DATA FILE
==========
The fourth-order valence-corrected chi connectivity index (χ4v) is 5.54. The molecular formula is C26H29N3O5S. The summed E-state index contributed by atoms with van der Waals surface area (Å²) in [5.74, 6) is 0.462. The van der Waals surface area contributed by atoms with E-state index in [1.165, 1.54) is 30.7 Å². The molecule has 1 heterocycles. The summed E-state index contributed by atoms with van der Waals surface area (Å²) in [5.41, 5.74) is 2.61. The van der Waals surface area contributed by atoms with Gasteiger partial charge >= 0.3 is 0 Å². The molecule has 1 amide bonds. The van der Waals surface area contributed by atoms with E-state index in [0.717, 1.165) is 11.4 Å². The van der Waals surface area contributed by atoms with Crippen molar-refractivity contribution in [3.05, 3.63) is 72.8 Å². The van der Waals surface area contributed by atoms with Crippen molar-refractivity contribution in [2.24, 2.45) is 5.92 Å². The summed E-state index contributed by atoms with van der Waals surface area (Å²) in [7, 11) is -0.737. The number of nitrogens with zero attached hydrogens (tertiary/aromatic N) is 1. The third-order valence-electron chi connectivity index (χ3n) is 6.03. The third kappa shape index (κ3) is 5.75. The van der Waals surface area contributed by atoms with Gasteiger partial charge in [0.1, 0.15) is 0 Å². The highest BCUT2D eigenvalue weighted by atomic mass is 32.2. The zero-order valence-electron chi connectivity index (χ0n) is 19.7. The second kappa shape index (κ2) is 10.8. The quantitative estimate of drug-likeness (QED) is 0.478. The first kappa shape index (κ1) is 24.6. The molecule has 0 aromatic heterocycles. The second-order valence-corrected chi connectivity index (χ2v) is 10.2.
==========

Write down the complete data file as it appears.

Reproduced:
The fourth-order valence-corrected chi connectivity index (χ4v) is 5.54. The molecular formula is C26H29N3O5S. The summed E-state index contributed by atoms with van der Waals surface area (Å²) in [5.74, 6) is 0.462. The van der Waals surface area contributed by atoms with E-state index in [1.165, 1.54) is 30.7 Å². The molecule has 1 heterocycles. The summed E-state index contributed by atoms with van der Waals surface area (Å²) in [5.41, 5.74) is 2.61. The van der Waals surface area contributed by atoms with Gasteiger partial charge >= 0.3 is 0 Å². The molecule has 1 amide bonds. The van der Waals surface area contributed by atoms with E-state index in [0.717, 1.165) is 11.4 Å². The van der Waals surface area contributed by atoms with Crippen molar-refractivity contribution in [3.05, 3.63) is 72.8 Å². The van der Waals surface area contributed by atoms with Crippen molar-refractivity contribution in [2.24, 2.45) is 5.92 Å². The summed E-state index contributed by atoms with van der Waals surface area (Å²) in [7, 11) is -0.737. The number of nitrogens with zero attached hydrogens (tertiary/aromatic N) is 1. The third-order valence-electron chi connectivity index (χ3n) is 6.03. The third kappa shape index (κ3) is 5.75. The van der Waals surface area contributed by atoms with Gasteiger partial charge in [0.1, 0.15) is 0 Å². The highest BCUT2D eigenvalue weighted by atomic mass is 32.2. The zero-order valence-electron chi connectivity index (χ0n) is 19.7. The second kappa shape index (κ2) is 10.8. The quantitative estimate of drug-likeness (QED) is 0.478. The first kappa shape index (κ1) is 24.6. The molecule has 0 aromatic heterocycles. The second-order valence-corrected chi connectivity index (χ2v) is 10.2.